on May 18, 2016. (Tr. 381-382). Dr. Robson opined that
Kance's ability to lift/carry, stand/walk, and sit were
not affected by his impairment. (Tr. 381). He opined that
Kance could rarely climb or perform fine and gross
manipulation. (Tr. 381-382). He opined that Kance should not
be exposed to heights or moving machinery due to his unsafe
gripping. He reported that Kance experienced moderate pain
that would interfere with his concentration but would not
take him off task or cause absenteeism. At the bottom of the
questionnaire, Dr. Robson wrote that Kance “had
experience as carpenter - now totally disabled for this work.
Has no other skills or training- cannot use hands for any
occupation due to poor grip and dexterity.” (Tr. 382).
August 18, 2016, after examining Kance, Dr. Robson wrote a
note stating, “In my opinion he is totally, permanently
disabled for any type of labor with his hands, including
dishwashing. His grip strength is virtually zero (measured).
I don't think the state doc measured this.” (Tr.
October 18, 2017, Dr. Robson completed his second medical
source statement. (Tr. 428-429). Dr. Robson opined that
Kance's ability to lift and carry was limited by his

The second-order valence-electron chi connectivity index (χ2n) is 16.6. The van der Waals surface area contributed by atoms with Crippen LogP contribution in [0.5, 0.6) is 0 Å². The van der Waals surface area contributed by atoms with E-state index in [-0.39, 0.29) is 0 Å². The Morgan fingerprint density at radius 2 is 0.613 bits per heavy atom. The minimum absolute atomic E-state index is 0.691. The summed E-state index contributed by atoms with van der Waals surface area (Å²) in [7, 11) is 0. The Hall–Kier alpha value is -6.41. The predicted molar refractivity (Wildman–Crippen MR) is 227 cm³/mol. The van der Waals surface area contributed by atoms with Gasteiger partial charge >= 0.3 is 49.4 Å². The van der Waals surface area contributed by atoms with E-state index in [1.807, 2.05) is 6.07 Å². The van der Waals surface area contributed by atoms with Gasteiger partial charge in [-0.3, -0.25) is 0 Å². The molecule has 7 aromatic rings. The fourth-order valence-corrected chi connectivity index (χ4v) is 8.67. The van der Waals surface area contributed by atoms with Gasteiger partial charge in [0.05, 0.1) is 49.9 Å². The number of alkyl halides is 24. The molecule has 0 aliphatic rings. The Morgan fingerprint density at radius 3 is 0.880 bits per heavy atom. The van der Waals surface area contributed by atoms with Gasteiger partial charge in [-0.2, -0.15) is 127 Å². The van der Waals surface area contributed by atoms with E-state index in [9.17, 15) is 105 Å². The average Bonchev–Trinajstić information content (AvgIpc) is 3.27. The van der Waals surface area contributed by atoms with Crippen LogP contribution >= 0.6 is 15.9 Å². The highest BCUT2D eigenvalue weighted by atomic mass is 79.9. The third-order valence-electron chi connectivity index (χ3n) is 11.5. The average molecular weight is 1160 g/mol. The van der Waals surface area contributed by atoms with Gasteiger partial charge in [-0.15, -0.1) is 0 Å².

impairment and that he was limited to lifting 10-15 pounds
occasionally and “none” frequently due to his
palmar fasciitis and Dupuytren's contractures in both
hands. He opined that Kance could never climb and could only
occasionally balance, crouch, kneel and crawl. (Tr. 428). He
opined that Kance's abilities to reach and pull were
limited due to his poor grip and that he was unable to
perform fine or gross manipulation. He noted that Kance's
pain was minor and that it did not interfere with his
concentration; would not take him off task; or cause
absenteeism. (Tr. 429).
Examiner - Robin Benis, M.D.
February 8, 2016, Robin Benis, M.D. examined Kance and
completed a report. (Tr. 363-367). Dr. Benis reported that
Kance had contractures in both hands, decreased ability to
flex all his fingers, especially the 4th and 5th fingers on
both hands. (Tr. 365). He had decreased range of motion in
the bilateral PIP and DIP joints and decreased grip strength
and fine motor manipulation in both hands. (Tr. 365, 370).
Dr. Benis opined that Kance had marked limitations using both
hands due to Dupuytren's contractures. He was unable to
hold objects for a long period of time, had difficulty
writing and difficulty with fine motor manipulation of both
hands. Dr. Benis opined that Kance's prognosis was fair.
February 22, 2016, state agency physician, Anne Prosperi,
D.O., reviewed Kance's records and opined that he could
perform light work; (Tr. 108) that he was able to
occasionally lift and/or carry up to 20 pounds; and
frequently lift and/or carry up to 10 pounds. (Tr. 105) She
further opined that he was limited to occasional handling and
fingering with both hands. (Tr. 109).
Das, M.D., reviewed Kance's records on July 3, 2016 and
agreed with the functional limitations ...